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In It, But Not Of It

A recent situation at the public high school where my oldest two attend has been a topic of conversation in our home.

A high school girl availed herself of the boy's bathroom. A fellow male student snapped a picture of her while she was in there and posted it on social media. Both the female student who entered the boy's bathroom and the male student who snapped the picture have been disciplined. The female is not allowed to enter the boy's bathroom, regardless of whether she identifies as a boy. And under no circumstances may anyone take pictures of others in a bathroom and post those pictures on social media. Cue the firestorm.

Those who sympathize with the female student have begun to protest. She should, they argue, be able to enter the boy's bathroom if she identifies as a boy.

Another group of students gathered around the flagpole during the protest to pray for the school and all involved.

My high school daughter was registering her outrage and frustration with a particular class. It is in this class where the students are invited to speak freely about issues of the day. On this particular day, there were many voices in support of the female and outrage at the stance of those who do not support her. As if these students are taking a page out of the "grown-ups" playbook, the conversation was a free-for-all where there was much demonization and name-calling, exclusively, as she told it, towards those who believed boys should use the boy's bathrooms and girls should use the girl's bathroom. Bigots! Homophobes! Closed-minded! Republicans (gasp)! Christians (double-gasps)! Frustrating, but not surprising. My high schooler was all worked up. She is not a bigot or a homophobe or a Republican (too young to vote), but she is a Christian. She did not like, one little bit, that Christians were being "thrown under the bus". She was defensive and agitated.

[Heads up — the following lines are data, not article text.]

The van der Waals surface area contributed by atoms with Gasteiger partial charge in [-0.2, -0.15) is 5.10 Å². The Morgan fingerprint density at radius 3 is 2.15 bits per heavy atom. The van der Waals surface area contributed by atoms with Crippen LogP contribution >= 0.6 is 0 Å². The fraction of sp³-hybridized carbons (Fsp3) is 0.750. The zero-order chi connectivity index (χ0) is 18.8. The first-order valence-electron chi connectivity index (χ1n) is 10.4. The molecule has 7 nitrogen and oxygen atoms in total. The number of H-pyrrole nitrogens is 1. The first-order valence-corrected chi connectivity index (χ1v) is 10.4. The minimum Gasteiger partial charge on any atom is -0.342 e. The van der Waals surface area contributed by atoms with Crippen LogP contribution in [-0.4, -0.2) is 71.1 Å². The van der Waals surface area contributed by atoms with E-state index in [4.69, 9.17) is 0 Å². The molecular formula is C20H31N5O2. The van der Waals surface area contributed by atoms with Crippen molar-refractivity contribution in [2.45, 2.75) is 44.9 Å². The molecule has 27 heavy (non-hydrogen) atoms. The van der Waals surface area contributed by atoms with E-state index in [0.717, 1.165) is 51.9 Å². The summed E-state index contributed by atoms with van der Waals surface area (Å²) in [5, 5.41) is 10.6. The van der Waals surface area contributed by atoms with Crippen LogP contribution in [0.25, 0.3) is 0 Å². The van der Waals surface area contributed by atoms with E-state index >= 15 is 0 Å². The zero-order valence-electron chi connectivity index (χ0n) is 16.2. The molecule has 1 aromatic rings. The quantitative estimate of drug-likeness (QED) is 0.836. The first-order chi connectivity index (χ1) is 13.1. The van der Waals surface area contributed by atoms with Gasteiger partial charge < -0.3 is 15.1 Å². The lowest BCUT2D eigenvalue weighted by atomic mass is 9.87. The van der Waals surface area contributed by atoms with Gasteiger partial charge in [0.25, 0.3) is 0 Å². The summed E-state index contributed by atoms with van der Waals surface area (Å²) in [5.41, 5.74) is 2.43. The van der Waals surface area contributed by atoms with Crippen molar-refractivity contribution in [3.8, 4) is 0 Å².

My 8th-grade daughter was quietly listening to all of this. As the conversation with my high schooler began to trail off, my 8th grader chimed in (as the high schooler went upstairs).  She had tears in her eyes (which eventually became a cry): I'm paraphrasing, but here is what she said:

"I keep thinking about that girl at the high school. She is getting a lot of support, but I know she is probably getting a lot of criticism too. And I keep thinking, what would I say to her if I saw her. 
I don't agree with her. I think she is wrong. She should go to the girl's bathroom, even if in her head she thinks she is a boy. I don't even know what that means.
But doesn't God call us to love our neighbor? Doesn't He call us to love our enemy? Dad, if I saw her, I wouldn't want to argue with her or tell her I disagree with her. I think I would just want to be kind to her. Something tells me she is hurting or unhappy. I feel bad for her. Loving her or being kind to her is the most important thing, don't you think?"

I do.

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Two very recent and relevant blog posts can be found here and here. It would encourage you to read both of them.

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